WASHINGTON, DC–A Canadian man was sentenced to prison Wednesday for selling counterfeit drugs over the Internet.
Hazim Gaber, 22, of Edmonton, Canada, was sentenced in Phoenix by U.S. District Court Judge James A. Teilborg to 33 months in prison for selling counterfeit cancer drugs using the Internet, announced Assistant Attorney General Lanny A. Breuer of the Criminal Division, U.S. Attorney Dennis Burke for the District of Arizona and FBI Special Agent in Charge of the Phoenix Field Office Nathan T. Gray. Judge Teilborg also ordered Gaber to pay a $75,000 fine, as well as $53,724 in restitution, and to serve three years of supervised release following his prison term.
Gaber was indicted by a federal grand jury in Phoenix on June 30, 2009, on five counts of wire fraud for selling counterfeit cancer drugs through the website DCAdvice.com. Gaber was arrested on July 25, 2009, in Frankfurt, Germany, and was extradited to the United States on Dec. 18, 2009. At his plea hearing in May 2010, Gaber admitted selling what he falsely claimed was the experimental cancer drug sodium dichloroacetate, also known as DCA, to at least 65 victims in the United States, Canada, the United Kingdom, Belgium and the Netherlands between October and November 2007. Gaber also admitted to selling more than 800 pirated copies of business software between February 2007 and December 2008. As part of the plea agreement, Gaber agreed to forfeit or cancel any website, domain name or Internet services account related to this fraud scheme.
“Hazim Gaber went from selling false hope to cancer patients to now spending 33 months in a U.S. prison,” said Assistant Attorney General Lanny A. Breuer of the Criminal Division. “Criminals often seek to exploit the most vulnerable of victims – but offering fake, unapproved medication to cancer patients reaches a new low. Today’s sentence shows that cyber criminals who prey on the seriously ill cannot elude justice simply by committing crimes outside of our borders.”
“Gaber used the Internet to victimize people already suffering from the effects of cancer,” said Dennis K. Burke, U.S. Attorney for the District of Arizona. “Now he will go to prison for this bogus business and heartless fraud.”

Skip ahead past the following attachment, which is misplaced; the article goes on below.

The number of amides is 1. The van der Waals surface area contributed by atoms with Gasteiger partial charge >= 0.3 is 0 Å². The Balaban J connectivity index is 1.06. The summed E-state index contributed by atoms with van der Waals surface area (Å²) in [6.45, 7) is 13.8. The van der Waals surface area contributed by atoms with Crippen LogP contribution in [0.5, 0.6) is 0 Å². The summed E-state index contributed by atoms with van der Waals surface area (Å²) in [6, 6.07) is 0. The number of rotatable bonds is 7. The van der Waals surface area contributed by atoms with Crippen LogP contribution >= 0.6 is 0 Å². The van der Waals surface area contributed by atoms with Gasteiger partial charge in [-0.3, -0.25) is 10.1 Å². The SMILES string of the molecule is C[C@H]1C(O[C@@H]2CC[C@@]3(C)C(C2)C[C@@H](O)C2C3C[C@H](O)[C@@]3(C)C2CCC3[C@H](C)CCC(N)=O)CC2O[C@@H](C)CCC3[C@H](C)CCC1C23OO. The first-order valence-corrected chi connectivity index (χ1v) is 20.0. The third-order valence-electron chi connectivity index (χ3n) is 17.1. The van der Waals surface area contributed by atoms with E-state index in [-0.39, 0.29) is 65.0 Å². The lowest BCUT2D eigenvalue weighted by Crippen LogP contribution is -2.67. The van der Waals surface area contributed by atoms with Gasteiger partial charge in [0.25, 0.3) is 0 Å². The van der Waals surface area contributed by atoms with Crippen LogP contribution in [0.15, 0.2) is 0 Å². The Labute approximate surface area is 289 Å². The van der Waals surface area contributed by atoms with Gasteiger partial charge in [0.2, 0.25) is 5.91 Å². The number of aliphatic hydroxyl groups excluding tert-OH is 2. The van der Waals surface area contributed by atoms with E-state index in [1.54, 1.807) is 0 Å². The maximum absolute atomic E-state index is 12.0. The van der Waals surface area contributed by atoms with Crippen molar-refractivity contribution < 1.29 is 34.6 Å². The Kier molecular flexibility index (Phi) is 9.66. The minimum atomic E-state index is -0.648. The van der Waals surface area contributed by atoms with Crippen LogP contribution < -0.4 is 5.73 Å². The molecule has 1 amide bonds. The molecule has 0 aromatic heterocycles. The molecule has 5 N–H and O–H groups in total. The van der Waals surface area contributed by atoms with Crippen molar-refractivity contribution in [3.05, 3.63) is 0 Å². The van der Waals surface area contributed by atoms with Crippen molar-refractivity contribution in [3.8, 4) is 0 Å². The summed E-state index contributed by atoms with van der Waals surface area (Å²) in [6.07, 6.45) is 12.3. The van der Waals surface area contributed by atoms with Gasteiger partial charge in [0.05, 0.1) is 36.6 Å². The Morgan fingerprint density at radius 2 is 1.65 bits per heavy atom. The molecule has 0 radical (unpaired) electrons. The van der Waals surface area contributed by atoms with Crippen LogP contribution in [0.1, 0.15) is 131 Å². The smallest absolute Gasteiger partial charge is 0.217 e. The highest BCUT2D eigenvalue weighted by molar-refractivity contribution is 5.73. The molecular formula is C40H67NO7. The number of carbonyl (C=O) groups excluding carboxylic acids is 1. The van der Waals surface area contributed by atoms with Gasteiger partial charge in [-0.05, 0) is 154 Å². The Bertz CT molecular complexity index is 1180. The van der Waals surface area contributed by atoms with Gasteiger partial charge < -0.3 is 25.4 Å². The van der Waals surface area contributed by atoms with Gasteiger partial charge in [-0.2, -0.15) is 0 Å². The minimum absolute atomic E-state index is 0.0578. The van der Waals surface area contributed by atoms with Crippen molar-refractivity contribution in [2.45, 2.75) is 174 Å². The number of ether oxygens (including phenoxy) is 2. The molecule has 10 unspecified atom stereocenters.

“The FBI and the U.S. Attorney’s Office are committed to pursuing individuals who prey on those who are living with the affects of cancer,” said Nathan Gray, Special Agent in Charge of the FBI Phoenix Division. “Today’s sentencing illustrates international law enforcement partners working together to send a message not to use the Internet to perpetuate fraud, especially against those afflicted with a serious medical condition.”
According to the plea agreement, Gaber charged $23.68 for 10 grams of the purported DCA, $45.52 for 20 grams or $110.27 for 100 grams, plus shipping. In actuality, Gaber admitted he sent victims a white powdery substance that was later determined through laboratory tests to contain starch, dextrin, dextrose or lactose, and contained no DCA. According to court documents, along with the counterfeit DCA, the packages also contained a fraudulent certificate of analysis from a fictitious laboratory and instructions on how to dilute and ingest the bogus DCA. DCA is an experimental cancer drug that has not yet been approved by the U.S. Food and Drug Administration for use in the United States. According to the plea agreement Gaber knew that the website DCAdvice.com contained false claims that it was the only legal supplier of DCA and falsely claimed it was associated with the University of Alberta.
According to information contained in the plea agreement, DCA is an odorless, colorless, inexpensive, relatively non-toxic experimental cancer drug that is highly sought by cancer patients. A doctor at the University of Alberta in Canada published a report in early 2007 summarizing the results of a study, which showed that DCA caused regression in several cancers, including lung cancer, breast cancer and cancerous brain tumors. According to information contained in the plea agreement, DCA cannot be prescribed by a medical doctor in the United States or Canada, since it is currently not approved for use in patients with cancer, nor is DCA available in pharmacies.